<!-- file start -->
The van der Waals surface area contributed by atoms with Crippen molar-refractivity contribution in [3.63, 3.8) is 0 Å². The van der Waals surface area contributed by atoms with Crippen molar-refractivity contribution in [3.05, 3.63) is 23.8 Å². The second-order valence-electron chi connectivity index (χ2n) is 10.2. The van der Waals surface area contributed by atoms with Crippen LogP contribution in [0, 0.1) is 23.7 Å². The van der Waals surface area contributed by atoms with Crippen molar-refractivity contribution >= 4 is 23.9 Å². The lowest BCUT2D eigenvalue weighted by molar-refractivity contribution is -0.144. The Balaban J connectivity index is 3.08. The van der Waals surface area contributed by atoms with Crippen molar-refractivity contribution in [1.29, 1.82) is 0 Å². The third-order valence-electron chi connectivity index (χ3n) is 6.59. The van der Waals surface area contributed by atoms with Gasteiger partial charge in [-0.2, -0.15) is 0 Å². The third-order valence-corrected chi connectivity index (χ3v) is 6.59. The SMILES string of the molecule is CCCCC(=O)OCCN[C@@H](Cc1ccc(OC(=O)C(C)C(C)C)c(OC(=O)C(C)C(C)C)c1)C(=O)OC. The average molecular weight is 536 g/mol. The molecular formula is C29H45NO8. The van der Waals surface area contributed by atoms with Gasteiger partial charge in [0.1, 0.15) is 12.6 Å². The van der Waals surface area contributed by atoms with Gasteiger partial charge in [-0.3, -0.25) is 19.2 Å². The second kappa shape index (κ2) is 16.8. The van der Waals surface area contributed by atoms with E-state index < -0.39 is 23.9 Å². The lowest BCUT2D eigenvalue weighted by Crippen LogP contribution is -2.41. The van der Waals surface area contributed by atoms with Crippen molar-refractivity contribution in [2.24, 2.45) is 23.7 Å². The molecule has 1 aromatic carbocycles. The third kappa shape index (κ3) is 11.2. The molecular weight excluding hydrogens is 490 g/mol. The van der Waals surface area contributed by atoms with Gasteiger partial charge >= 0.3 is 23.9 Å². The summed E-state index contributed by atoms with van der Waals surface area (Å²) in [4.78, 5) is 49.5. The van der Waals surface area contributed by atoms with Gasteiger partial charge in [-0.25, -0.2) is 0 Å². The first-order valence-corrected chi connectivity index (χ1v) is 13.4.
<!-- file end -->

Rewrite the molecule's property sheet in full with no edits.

The van der Waals surface area contributed by atoms with Crippen molar-refractivity contribution in [3.63, 3.8) is 0 Å². The van der Waals surface area contributed by atoms with Crippen molar-refractivity contribution in [3.05, 3.63) is 23.8 Å². The second-order valence-electron chi connectivity index (χ2n) is 10.2. The van der Waals surface area contributed by atoms with Crippen LogP contribution in [0, 0.1) is 23.7 Å². The van der Waals surface area contributed by atoms with Crippen molar-refractivity contribution >= 4 is 23.9 Å². The lowest BCUT2D eigenvalue weighted by molar-refractivity contribution is -0.144. The Balaban J connectivity index is 3.08. The van der Waals surface area contributed by atoms with Crippen molar-refractivity contribution in [1.29, 1.82) is 0 Å². The third-order valence-electron chi connectivity index (χ3n) is 6.59. The van der Waals surface area contributed by atoms with Gasteiger partial charge in [-0.2, -0.15) is 0 Å². The third-order valence-corrected chi connectivity index (χ3v) is 6.59. The SMILES string of the molecule is CCCCC(=O)OCCN[C@@H](Cc1ccc(OC(=O)C(C)C(C)C)c(OC(=O)C(C)C(C)C)c1)C(=O)OC. The average molecular weight is 536 g/mol. The molecular formula is C29H45NO8. The van der Waals surface area contributed by atoms with Gasteiger partial charge in [0.1, 0.15) is 12.6 Å². The van der Waals surface area contributed by atoms with Gasteiger partial charge in [-0.3, -0.25) is 19.2 Å². The second kappa shape index (κ2) is 16.8. The van der Waals surface area contributed by atoms with E-state index < -0.39 is 23.9 Å². The lowest BCUT2D eigenvalue weighted by Crippen LogP contribution is -2.41. The van der Waals surface area contributed by atoms with Crippen molar-refractivity contribution in [2.24, 2.45) is 23.7 Å². The molecule has 1 aromatic carbocycles. The third kappa shape index (κ3) is 11.2. The molecular weight excluding hydrogens is 490 g/mol. The van der Waals surface area contributed by atoms with Gasteiger partial charge >= 0.3 is 23.9 Å². The summed E-state index contributed by atoms with van der Waals surface area (Å²) in [4.78, 5) is 49.5. The van der Waals surface area contributed by atoms with Gasteiger partial charge in [-0.25, -0.2) is 0 Å². The first-order valence-corrected chi connectivity index (χ1v) is 13.4.